The scheme in Clause 85(8) is that,

    "A person appointed under subsection (7)--

    (a) shall be a member of the Bar of Northern Ireland;

    (b) shall not be responsible to the party whose interests he represents".
That follows the theme of subsection (7), which states:

    "The Attorney General for Northern Ireland may appoint a person to represent the interests of a party to proceedings before the Tribunal in any proceedings from which he and any legal representative of his are excluded".

One starts off with a situation which is quite unusual. Apart from persons under a disability, the normal human right is, of course, to a legal representative of one's reasonable choice. That cannot obtain here. What one has here is not a legal representative of reasonable choice but someone appointed by the Attorney General to protect the interests of a particular appellant in the context of restricted material. Therefore, the relationship starts completely differently from the relationship with which my noble and learned friend Lord Archer and I were familiar when we were both practising members of the Bar.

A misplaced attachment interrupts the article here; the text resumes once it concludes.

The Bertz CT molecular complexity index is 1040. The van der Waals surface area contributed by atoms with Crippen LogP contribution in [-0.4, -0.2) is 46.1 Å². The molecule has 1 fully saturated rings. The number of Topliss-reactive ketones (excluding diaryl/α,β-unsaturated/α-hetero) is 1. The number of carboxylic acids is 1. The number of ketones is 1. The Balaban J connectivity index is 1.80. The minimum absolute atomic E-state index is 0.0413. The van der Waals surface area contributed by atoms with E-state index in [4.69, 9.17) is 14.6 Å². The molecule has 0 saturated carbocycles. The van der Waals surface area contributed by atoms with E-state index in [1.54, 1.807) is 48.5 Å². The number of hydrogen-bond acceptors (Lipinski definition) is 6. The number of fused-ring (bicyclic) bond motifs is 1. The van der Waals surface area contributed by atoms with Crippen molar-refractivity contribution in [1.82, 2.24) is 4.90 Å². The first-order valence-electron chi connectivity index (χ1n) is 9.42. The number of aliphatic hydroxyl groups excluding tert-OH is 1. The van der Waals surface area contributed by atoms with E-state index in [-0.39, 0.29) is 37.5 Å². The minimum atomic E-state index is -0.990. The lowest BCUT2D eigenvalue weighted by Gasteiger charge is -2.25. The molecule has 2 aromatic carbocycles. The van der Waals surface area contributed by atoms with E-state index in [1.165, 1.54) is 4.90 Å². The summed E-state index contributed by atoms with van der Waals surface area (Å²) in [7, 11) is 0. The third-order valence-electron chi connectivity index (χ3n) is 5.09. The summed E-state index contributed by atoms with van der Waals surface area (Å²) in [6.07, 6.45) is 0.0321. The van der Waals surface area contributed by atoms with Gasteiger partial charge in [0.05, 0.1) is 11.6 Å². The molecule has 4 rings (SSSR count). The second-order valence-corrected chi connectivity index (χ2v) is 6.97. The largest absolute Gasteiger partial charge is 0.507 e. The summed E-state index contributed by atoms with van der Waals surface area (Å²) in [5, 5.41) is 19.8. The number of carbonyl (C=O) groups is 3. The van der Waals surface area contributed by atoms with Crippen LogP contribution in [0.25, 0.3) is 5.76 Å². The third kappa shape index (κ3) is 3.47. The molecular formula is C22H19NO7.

If restricted material is discussed, the designated legal representative will be in receipt of it. He will not be able to take instructions from his client about it. He will not be able to inform the appellant of the content of that material. He will not be able to take instructions about what to dispute. I accept that those are significant restrictions on the relationship which one normally has between client and lawyer. The alternative was to have no representation at all. We did not want to go down that route and we set our face against it. Therefore, in the nature of things, we had to look for a compromise. I think that this is a legitimate and fair compromise.

I take the point of the former Solicitor-General. Perhaps I may refer to him in that way because I know of his keen interest in Bar ethics when he was a leading member of the Bar. However, he does not become not responsible. The underlying theme is that the advocate